Review: Anders Osborne a guitarist possessed, and that’s a good thing |

Review: Anders Osborne a guitarist possessed, and that’s a good thing

Stewart Oksenhorn
The Aspen Times
Aspen, CO Colorado
Stewart Oksenhorn/The Aspen TimesAnders Osborne performed at PAC3 in Carbondale last week.

CARBONDALE – In a phone interview last week, Anders Osborne sounded listless, hoarse and grumpy. This didn’t bode well for his concert the following night at Carbondale’s PAC3, especially considering that Osborne still had to contend with the drive from Jackson Hole to the Roaring Fork Valley in the interim.

After seeing the PAC3 concert Thursday, Oct. 27, I’m letting Osborne completely off the hook. Clearly he was conserving his energy, voice and positive vibes for the stage, and not wasting them on an interview – a strategy that I wholeheartedly endorse. If you have to choose when you’re going to rise to the occasion – for the press, or for the fans – definitely go for the performance (especially if I’m going to be in attendance, and doubly especially if I’m going to review the performance).

Osborne and his band, a rhythm section of bassist Carl Dufrene and Eric Bolivar, took the stage an hour late, which compounded my anxiety. But that washed away almost instantly. Osborne came on with a palpable force – through the night, and in the aftermath of the show, the word that was uttered over and over was “possessed” – and within minutes he was off into his first guitar solo of the night, an excursion of noise and feedback that had him communing with his amplifier, jumping in the air, and going toe-to-toe with Dufrene as they drove one another to musical heights. By the middle of the first tune, Osborne was sweating, and making it clear why he had a towel draped over his shoulder most of the time.

I had last seen an Osborne performance some 15 years ago. (I’m not counting the New Orleans Road Show tour, which landed in Aspen in 2008, in which Osborne split stage time with a dozen other musicians.) Back then, Osborne was a song-and-groove man, a Swedish-born singer-songwriter who had found his place in New Orleans, and was mixing some Louisiana elements into his well-crafted, soul-oriented tunes.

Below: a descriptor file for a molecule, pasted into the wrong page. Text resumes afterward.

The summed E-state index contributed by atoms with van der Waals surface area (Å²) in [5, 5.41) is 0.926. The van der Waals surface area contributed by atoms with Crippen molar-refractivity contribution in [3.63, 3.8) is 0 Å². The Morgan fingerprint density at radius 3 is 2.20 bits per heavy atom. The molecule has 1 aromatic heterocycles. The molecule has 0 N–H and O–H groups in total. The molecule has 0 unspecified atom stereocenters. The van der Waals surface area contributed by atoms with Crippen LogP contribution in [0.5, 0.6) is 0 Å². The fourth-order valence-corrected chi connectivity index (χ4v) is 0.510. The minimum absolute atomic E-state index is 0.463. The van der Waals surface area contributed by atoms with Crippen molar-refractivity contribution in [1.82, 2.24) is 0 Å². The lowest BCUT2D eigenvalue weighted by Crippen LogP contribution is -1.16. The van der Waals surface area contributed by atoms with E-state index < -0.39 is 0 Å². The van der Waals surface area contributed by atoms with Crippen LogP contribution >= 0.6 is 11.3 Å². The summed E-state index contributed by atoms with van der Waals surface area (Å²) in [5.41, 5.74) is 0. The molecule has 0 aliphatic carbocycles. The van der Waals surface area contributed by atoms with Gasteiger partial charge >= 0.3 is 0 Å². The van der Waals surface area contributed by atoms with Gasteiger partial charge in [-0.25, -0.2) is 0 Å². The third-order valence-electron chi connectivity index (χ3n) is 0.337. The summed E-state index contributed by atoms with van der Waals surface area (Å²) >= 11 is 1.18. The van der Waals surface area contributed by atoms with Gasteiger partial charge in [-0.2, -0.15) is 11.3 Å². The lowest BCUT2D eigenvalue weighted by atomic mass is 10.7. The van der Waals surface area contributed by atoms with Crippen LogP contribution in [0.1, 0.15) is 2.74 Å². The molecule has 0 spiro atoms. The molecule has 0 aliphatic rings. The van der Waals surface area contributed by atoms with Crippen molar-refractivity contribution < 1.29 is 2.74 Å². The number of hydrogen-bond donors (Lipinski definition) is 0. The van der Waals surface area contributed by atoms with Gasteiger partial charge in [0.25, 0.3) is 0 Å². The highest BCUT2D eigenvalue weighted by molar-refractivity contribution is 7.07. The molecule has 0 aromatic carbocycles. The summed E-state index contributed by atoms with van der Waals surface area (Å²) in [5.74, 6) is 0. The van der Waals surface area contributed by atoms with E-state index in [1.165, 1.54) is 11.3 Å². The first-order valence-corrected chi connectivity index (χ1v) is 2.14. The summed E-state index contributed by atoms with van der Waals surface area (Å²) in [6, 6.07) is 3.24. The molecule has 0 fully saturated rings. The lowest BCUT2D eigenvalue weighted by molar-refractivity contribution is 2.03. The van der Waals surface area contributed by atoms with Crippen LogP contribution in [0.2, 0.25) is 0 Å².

In Carbondale, Osborne was a guitar man, through and through. I consciously avoid the term “guitar god” here because that phrase always puts me in mind of someone showy, standing at the lip of the stage to flash the awesome licks he has learned.

This was something different. Osborne’s guitar-playing is all heart and feel, gritty as can be. There is another term music fans use – gutbucket, for a raw, emotional style – and this was, to my mind, the essence of it. Osborne didn’t especially play to the crowd, but stomped around the stage, head often down, unselfconscious, trying to find something within him. The first three songs took up over a half hour, as Osborne had no trouble finding whatever demons, visions, pain, ecstasy lived in him, and translating them into meaningful guitar lines. Gone for the most part were those tuneful songs of his earlier days.

If I have trouble remembering song titles, I think that’s understandable; this wasn’t so much about songs, but what they became in the moment. One song I do recall was a cover of Neil Young’s “Cortez the Killer,” which has always been employed as a chance to go into long, noisy explorations of lead guitar. (Young’s version was named the 39th greatest guitar solo by Guitar World magazine; Warren Haynes has also used it to launch into some memorable soloing.)

Was this Anders Osborne at the top of his game? Was this him feeling like hell, and using music as a release? Was this his usual m.o. – save it all up for the stage?

Whatever it was, I’ll take it. And next time, maybe I’ll skip the interview.

Bonus coverage: I double-downed last Thursday, following up the Osborne show with Greensky Bluegrass at Belly Up Aspen. The last time I had seen them, a year and a half ago, the Michigan quintet struck me as a talented progressive bluegrass band, but with a small sense of imbalance: mandolinist Paul Hoffman seemed too much at the center of everything; the other pickers, especially dobroist Anders Beck, were on the sidelines.

Greensky – which recently put out a fine album, “Handguns” – showed much improvement in the balance area; they played with more of an integrated band sound than the last appearance. Particularly fun were several cover tunes: Pink Floyd’s “Time,” Grand Funk Railroad’s “An American Band.”


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